||Last Updated: Aug 14, 2017 - 12:24:03 PM
Sir Geoffrey Johnstone was a great Bahamian
Commentary by Oswald T. Brown
As a young reporter with The Tribune, I got to know Sir Geoffrey Johnstone very well and as someone who became a Black Power Advocate in the 1960s because of the oppressive racist policies of the United Bahamian Party (UBP), of which he was a member, he was not one of those that I considered to be a racist. In fact, in my opinion he was an extremely decent human being.
I did not reach this conclusion by happenstance, but rather by interaction with him in various settings, including a one “in-your-face” confrontation when I indeed did call him a “racist SOB.” Johnstone and Pierre Dupuch were the UBP candidates for the Far East constituency, which included Fox Hill, in the 1962 general election, and the PLP candidates for that area were Arthur Hanna and Arthur Foulkes, my journalistic mentor, who was at the time the News Editor at The Tribune.
I was not yet at the time deeply involved in the Black Power Movement, but I had been exposed to raw and repugnant racism from people like Sir Stafford Sands, Bobby Symonette, Joseph Albury, Basil Kelly and Donald D’Albenas – to name a few of the really racist members of the UBP – when I accused Johnstone of being a racist. I can well recall his response, which was, “Young man, you really don’t know me, do you?” or something close to that. He then proceeded to give me a “lecture” essentially repudiating my claim that he was a racist.
Johnstone went on to win a seat in the House of Assembly for the first time as the Junior Member for the Far East, with Arthur Hanna getting the most votes to be elected as the Senior Member. In that election, voters could vote for two candidates or under a rule known as a “plumper vote” cast both their votes for the same candidate, but the vote would be recorded as just one vote, the only difference being it helped decide who would be the Senior Member. If I remember correctly, Arthur Hanna won with more than 100 “plumper votes” and Johnstone beat Arthur Foulkes by less than 50 votes, which meant that if more than half of the PLP supporters who “plumpered” Arthur Hanna had also voted for Arthur Foulkes, both would have been elected.
I had already developed a great deal of admiration and respect for Mr. Foulkes since joining The Tribune as a trainee reporter in May of 1960, but my adulation for this remarkably unselfish human being increased tremendously as a result of the manner in which he accepted the results of the 1962 general election without any rancor or bitterness.
At the time, Mr. Foulkes was the “second-in-command,” so to speak, at The Tribune in the Editorial Department, next to Publisher and Editor Sir Etienne Dupuch, but he decided to run in the election after the late Sir Clement Maynard, who was supposed to be a candidate, backed out because of “internal reports” at the time that he became afraid of jeopardizing his job as Chief Pharmacist at the hospital.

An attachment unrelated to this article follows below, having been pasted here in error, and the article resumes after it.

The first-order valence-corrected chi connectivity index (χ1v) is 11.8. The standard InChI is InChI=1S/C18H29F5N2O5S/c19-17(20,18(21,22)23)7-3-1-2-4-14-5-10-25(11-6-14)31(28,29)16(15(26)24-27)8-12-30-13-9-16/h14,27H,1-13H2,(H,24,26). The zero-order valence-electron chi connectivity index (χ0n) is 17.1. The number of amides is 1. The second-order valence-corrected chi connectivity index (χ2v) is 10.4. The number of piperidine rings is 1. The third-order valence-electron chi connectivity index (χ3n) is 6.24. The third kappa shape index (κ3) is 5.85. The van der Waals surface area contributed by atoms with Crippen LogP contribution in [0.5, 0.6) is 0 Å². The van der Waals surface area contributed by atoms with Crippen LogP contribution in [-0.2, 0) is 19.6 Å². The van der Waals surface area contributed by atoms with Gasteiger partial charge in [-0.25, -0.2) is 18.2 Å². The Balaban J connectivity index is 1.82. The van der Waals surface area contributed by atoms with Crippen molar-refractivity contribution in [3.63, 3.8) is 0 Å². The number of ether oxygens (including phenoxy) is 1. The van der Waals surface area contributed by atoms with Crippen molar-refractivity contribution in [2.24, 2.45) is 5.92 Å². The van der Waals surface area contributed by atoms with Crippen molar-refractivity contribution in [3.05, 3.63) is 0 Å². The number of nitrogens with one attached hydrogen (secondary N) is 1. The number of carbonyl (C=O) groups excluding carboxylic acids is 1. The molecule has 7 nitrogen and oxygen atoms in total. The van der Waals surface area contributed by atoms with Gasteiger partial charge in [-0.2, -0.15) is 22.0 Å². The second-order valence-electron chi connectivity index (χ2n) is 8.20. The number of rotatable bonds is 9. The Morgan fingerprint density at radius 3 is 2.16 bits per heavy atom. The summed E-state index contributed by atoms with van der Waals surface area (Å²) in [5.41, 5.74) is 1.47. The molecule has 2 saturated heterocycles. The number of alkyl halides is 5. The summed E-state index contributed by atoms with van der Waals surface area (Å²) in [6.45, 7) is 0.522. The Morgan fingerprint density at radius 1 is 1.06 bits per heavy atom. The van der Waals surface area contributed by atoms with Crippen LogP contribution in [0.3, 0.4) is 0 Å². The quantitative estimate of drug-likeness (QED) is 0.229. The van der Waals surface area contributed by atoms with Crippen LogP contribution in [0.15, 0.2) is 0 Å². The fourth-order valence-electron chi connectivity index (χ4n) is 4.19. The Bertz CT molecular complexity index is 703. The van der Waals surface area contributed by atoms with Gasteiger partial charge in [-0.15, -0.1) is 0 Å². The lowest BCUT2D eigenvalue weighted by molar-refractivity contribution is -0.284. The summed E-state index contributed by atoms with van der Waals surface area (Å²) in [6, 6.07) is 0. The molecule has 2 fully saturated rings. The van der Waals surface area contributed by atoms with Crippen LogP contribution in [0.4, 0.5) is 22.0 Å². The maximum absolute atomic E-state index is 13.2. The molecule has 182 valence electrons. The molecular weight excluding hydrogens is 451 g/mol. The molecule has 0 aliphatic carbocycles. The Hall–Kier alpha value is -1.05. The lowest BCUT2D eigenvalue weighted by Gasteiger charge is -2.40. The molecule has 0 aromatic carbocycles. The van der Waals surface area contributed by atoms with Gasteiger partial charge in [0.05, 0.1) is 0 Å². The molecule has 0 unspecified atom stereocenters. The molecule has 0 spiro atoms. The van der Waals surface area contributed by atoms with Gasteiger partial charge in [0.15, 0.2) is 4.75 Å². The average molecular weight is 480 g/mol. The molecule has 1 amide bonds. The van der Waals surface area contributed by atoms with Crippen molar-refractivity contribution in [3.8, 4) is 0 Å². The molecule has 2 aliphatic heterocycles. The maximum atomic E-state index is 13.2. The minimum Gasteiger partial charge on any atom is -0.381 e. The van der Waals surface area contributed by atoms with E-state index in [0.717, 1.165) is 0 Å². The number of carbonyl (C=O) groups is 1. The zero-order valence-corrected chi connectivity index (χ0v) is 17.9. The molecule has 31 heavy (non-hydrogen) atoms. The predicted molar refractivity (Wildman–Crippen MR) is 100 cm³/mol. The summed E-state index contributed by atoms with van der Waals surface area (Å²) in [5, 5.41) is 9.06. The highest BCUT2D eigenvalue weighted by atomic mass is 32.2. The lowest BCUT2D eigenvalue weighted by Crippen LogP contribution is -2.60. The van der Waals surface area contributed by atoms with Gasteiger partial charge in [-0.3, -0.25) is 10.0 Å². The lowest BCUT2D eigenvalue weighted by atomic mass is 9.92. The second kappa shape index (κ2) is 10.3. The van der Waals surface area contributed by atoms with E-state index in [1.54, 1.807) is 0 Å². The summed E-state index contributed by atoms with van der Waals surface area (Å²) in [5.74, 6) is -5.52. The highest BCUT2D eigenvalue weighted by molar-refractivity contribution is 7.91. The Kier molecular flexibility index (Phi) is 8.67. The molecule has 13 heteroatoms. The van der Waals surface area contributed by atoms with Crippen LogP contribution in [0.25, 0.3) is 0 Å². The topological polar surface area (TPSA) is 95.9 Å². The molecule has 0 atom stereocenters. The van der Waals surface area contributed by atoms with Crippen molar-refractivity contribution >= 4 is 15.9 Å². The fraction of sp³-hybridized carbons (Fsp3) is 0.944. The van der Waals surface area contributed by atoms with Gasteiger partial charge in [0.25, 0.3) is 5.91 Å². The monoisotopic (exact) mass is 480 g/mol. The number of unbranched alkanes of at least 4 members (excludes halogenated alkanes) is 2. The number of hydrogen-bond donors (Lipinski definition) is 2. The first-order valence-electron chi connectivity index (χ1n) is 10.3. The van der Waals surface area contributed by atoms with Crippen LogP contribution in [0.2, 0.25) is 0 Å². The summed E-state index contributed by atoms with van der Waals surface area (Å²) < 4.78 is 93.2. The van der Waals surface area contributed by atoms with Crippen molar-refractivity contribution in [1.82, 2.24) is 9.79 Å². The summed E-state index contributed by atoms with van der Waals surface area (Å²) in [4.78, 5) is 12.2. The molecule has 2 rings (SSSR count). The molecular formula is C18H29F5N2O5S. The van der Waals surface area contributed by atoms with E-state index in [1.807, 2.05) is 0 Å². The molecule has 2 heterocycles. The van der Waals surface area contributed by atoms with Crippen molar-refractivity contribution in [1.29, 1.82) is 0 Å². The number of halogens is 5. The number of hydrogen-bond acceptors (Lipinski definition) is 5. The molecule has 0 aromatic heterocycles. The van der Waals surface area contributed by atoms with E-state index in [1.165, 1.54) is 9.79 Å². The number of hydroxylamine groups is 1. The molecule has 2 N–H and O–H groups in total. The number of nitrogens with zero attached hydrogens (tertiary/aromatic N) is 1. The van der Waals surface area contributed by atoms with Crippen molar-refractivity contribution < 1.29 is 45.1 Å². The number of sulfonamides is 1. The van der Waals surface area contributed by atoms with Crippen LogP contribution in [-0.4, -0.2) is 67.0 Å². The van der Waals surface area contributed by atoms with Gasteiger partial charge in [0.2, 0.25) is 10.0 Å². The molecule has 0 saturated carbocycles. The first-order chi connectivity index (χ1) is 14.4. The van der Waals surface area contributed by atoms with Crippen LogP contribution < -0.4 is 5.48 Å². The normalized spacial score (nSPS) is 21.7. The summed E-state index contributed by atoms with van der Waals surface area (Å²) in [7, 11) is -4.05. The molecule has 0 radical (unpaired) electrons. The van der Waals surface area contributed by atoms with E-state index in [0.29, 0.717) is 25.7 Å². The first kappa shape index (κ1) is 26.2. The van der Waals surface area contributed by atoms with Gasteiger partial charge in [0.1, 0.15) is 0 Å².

What has to be kept in mind is that in deciding to run in the Far East, Mr. Foulkes knew full well that he was putting his job as News Editor at The Tribune “one the line,” given the fact that he was running against Sir Etienne’s son, Pierre Dupuch. In fact, shortly after the election, he resigned from The Tribune and along with other leaders of the PLP started the Bahamian Times newspaper, where I later joined him when I left The Tribune in 1965.
In the meantime, having started at The Tribune as a sports reporter, I became very much involved in the administration of the Bahamas Amateur Basketball Association (BABA) and the Bahamas Baseball Association (BBA), and at one time in the early 1960s I was President of both organizations simultaneously. One of my philosophical credos used in governing both the BABA and the BBA was that playing against stiffer competition was the best approach to improving the level of play in sports; hence, emphasis was placed on sending teams to play in the United States.
Under my presidency, BABA teams were sent to Miami on several occasions to play against high school basketball teams in the Miami area and, of course, I organized baseball trips to Wichita, Kansas, for BBA teams to compete in the highly rated annual National Baseball Congress (NBC) tournament.
Such trips, of course, are very expensive and could only have been undertaken with financial support from the public. There was never a time when he was approached for a contribution to one of our trips that Sir Geoffrey Johnstone did not respond generously because he shared the belief that sports is a good means of molding the character of young people.
After the UBP disbanded following their defeat in the historic January 10, 1967, general election, Sir Geoffrey was one of the former members of that party who sought to salve the gaping wounds inflicted on Black Bahamians by the minority white UBP government over the years when some former UBP members united with a group of disgruntled PLP House of Assembly members known as the DISSIDENT EIGHT to establish the Free National Movement (FNM) during a series of meetings held at the late Jimmy Shepherd’s Spring Hill Farms in Fox Hill in 1972.
Once again, I had the opportunity to interact with Sir Geoffrey as the founding Editor of the FNM’s newspaper, THE TORCH OF FREEDOM, which reinforced my conviction at the time – a conviction that is still “rock solid” in the aftermath of his death – that this he was not a racist and was indeed a GREAT BAHAMIAN, who did a make a worthwhile effort to build a bridge across the mistrust and animosity that historically separated Blacks and whites in The Bahamas over the years, based on my personal experiences with him.
Actually, I was hoping that the Government would have had the wisdom to send him to his final resting place with a state-recognized funeral. May his soul continue to rest in peace.
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